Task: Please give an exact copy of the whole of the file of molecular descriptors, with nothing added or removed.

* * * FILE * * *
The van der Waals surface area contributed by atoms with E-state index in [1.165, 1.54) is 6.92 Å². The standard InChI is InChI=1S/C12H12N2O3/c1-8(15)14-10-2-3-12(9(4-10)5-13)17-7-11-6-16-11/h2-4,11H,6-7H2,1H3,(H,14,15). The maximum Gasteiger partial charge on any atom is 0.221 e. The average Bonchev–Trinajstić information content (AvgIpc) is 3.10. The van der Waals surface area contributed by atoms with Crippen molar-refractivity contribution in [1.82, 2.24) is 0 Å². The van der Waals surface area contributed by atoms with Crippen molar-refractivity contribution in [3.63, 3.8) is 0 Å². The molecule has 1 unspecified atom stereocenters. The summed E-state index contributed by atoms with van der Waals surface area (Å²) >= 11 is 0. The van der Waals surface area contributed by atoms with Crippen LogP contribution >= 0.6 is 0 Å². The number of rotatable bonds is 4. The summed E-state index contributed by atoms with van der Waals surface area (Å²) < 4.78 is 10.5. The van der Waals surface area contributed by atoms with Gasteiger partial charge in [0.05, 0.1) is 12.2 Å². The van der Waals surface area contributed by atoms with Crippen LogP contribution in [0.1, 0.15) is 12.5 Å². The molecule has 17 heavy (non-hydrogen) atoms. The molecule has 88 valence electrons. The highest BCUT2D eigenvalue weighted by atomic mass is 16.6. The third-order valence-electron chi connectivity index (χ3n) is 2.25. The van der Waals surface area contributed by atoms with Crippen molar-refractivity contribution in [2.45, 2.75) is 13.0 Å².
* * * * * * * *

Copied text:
The van der Waals surface area contributed by atoms with E-state index in [1.165, 1.54) is 6.92 Å². The standard InChI is InChI=1S/C12H12N2O3/c1-8(15)14-10-2-3-12(9(4-10)5-13)17-7-11-6-16-11/h2-4,11H,6-7H2,1H3,(H,14,15). The maximum Gasteiger partial charge on any atom is 0.221 e. The average Bonchev–Trinajstić information content (AvgIpc) is 3.10. The van der Waals surface area contributed by atoms with Crippen molar-refractivity contribution in [1.82, 2.24) is 0 Å². The van der Waals surface area contributed by atoms with Crippen molar-refractivity contribution in [3.63, 3.8) is 0 Å². The molecule has 1 unspecified atom stereocenters. The summed E-state index contributed by atoms with van der Waals surface area (Å²) >= 11 is 0. The van der Waals surface area contributed by atoms with Crippen LogP contribution >= 0.6 is 0 Å². The number of rotatable bonds is 4. The summed E-state index contributed by atoms with van der Waals surface area (Å²) < 4.78 is 10.5. The van der Waals surface area contributed by atoms with Gasteiger partial charge in [0.05, 0.1) is 12.2 Å². The van der Waals surface area contributed by atoms with Crippen LogP contribution in [0.1, 0.15) is 12.5 Å². The molecule has 17 heavy (non-hydrogen) atoms. The molecule has 88 valence electrons. The highest BCUT2D eigenvalue weighted by atomic mass is 16.6. The third-order valence-electron chi connectivity index (χ3n) is 2.25. The van der Waals surface area contributed by atoms with Crippen molar-refractivity contribution in [2.45, 2.75) is 13.0 Å².